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Posts tagged: FS

The International Institute of Tropical Forestry Celebrates 75 Years of Research Success

Ray Rodriguez, a collaborator from Para la Naturaleza, talks about the rural-urban ecotone and positive outcomes of community action as participants enjoy a birds-eye view overlooking the Río Piedras River Watershed boundaries in the San Juan metropolitan area, the final stop of an urban field trip on May 20 held as part of the Institute’s 75th anniversary celebration. (U.S. Forest Service)

Ray Rodriguez, a collaborator from Para la Naturaleza, talks about the rural-urban ecotone and positive outcomes of community action as participants enjoy a birds-eye view overlooking the Río Piedras River Watershed boundaries in the San Juan metropolitan area, the final stop of an urban field trip on May 20 held as part of the Institute’s 75th anniversary celebration. (U.S. Forest Service)

Scientists and community members in Puerto Rico recently celebrated 75 years of tropical forestry research with a diamond jubilee of festivities.

Last month, the International Institute of Tropical Forestry (IITF) hosted an urban field trip, where participants explored several field stations within and around the Río Piedras River watershed in San Juan, Puerto Rico, to learn about the watershed’s vulnerabilities and values in a social, economic and ecological context from Institute scientists and program collaborators. The field trip was led by Institute Director Ariel E. Lugo. Read more »

Trashy Life: Crayfish Turn Rubbish into a Home

Crayfish, like this Procambarus hayi are freshwater crustaceans, and live in rivers and streams. (U.S. Forest Service/Chris Lukhaup)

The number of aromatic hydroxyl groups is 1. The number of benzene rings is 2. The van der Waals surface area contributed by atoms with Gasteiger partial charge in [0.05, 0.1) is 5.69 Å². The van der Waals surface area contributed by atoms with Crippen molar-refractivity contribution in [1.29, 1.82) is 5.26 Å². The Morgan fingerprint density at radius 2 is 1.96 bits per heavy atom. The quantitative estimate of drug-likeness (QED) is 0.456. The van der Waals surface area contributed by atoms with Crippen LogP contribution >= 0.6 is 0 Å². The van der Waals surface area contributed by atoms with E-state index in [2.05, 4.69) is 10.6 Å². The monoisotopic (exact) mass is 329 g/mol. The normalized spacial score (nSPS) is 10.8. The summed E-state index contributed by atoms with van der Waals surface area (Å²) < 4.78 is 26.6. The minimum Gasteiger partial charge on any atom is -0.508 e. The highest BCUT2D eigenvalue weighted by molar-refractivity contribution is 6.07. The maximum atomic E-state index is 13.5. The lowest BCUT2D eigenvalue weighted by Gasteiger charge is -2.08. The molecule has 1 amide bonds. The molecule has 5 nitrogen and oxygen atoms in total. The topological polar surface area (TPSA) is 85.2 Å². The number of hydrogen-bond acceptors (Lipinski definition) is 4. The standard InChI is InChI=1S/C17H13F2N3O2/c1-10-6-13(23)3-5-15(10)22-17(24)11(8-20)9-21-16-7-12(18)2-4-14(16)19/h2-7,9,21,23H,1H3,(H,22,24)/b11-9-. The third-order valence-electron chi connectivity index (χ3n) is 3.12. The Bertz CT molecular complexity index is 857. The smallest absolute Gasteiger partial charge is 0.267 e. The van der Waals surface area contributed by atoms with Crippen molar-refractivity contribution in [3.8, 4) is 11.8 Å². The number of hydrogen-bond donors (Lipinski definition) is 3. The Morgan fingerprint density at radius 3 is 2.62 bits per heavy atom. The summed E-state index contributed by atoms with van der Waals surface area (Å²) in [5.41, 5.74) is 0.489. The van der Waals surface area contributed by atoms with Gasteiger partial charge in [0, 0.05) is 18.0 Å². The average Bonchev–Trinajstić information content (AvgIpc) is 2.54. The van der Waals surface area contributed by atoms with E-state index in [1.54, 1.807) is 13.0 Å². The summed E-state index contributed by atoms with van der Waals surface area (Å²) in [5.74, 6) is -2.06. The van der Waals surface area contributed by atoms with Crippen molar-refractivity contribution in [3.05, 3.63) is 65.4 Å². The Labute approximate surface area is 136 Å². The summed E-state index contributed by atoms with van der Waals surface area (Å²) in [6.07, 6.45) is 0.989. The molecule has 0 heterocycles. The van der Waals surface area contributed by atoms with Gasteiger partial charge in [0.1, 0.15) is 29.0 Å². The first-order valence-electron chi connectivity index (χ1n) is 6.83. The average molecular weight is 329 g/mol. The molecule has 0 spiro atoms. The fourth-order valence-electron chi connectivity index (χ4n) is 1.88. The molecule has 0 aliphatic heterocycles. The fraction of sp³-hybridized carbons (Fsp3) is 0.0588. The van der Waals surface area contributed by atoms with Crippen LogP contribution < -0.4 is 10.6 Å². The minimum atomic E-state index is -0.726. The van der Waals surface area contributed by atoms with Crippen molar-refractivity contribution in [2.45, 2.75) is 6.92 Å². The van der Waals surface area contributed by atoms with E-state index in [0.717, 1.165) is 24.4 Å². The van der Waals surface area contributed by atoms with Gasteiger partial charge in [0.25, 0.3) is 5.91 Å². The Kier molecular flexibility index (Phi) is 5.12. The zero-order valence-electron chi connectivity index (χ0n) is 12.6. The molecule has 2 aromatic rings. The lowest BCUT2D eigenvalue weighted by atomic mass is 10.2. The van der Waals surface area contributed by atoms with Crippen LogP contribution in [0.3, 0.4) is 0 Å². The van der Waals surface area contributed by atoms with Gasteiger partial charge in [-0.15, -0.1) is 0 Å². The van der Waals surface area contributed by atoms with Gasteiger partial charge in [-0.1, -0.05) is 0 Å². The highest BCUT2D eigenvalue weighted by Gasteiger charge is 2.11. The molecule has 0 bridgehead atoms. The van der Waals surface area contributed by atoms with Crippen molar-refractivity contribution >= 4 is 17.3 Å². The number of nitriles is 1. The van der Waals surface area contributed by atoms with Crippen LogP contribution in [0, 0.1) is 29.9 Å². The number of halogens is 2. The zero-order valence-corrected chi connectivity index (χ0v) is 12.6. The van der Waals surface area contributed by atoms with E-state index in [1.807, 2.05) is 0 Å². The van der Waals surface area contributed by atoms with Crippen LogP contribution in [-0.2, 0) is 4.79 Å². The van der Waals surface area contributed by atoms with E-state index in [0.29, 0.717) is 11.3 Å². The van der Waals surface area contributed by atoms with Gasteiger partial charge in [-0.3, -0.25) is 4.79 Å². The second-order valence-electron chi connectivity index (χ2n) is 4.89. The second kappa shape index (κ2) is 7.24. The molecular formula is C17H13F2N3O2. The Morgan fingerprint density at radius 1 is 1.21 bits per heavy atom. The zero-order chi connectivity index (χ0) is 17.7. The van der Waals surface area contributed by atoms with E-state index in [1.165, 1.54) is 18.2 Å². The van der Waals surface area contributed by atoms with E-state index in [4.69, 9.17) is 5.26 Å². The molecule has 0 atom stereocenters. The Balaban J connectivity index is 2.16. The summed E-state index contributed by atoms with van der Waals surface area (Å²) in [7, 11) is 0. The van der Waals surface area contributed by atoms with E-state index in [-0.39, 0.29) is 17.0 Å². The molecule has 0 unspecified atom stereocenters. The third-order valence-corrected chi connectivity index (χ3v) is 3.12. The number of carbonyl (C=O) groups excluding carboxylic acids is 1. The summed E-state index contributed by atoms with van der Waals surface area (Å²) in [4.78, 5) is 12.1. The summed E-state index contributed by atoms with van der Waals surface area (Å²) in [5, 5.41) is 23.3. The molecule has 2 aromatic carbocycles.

Crayfish, like this Procambarus hayi are freshwater crustaceans, and live in rivers and streams. (U.S. Forest Service/Chris Lukhaup)

This post is part of the Science Tuesday feature series on the USDA blog. Check back each week as we showcase stories and news from the USDA’s rich science and research portfolio.

To raccoons, snakes and opossums, crayfish look pretty tasty, and large crayfish will even cannibalize their smaller kin. Crayfish, which live in rivers and streams, need instream cover to hide from all their predators. They also use cover to find food, to shelter while incubating eggs, and to keep themselves from being washed away in floods.

Susan Adams, a fisheries research scientist for the Forest Service’s Southern Research Station, examined different types of cover in the Yazoo River basin of Mississippi to see whether crayfish used large pieces of household trash for shelter when natural cover was limited. Her findings recently appeared in the journal Environmental Management. Read more »

Students Fight Invasive Plants to Restore Oregon Dunes

Siuslaw Stream Team Leader Jim Grano looks on as students remove Scotch Broom from the dunes. (U.S. Forest Service)

Siuslaw Stream Team Leader Jim Grano looks on as students remove Scotch Broom from the dunes. (U.S. Forest Service)

Seventh graders from Siuslaw Middle School recently visited the Oregon Dunes Day Use Area to join the fight against Scotch Broom, one of Oregon’s worst invasive plants.

Armed with gloves, ratchet loppers, and large weed pullers, students freed an open space on the hillside for native plants to re-establish. The seventh graders picked up where Siuslaw Elementary School fourth graders left off in March, and where previous classes have volunteered their time for the last five years.

“These kids can see the difference they’ve made, and that’s something they can have pride in every time they come back here,” said Jim Grano, who heads up the Siuslaw Stream Team that led the restoration project. Read more »

West Coast Forests Celebrate International Migratory Bird Day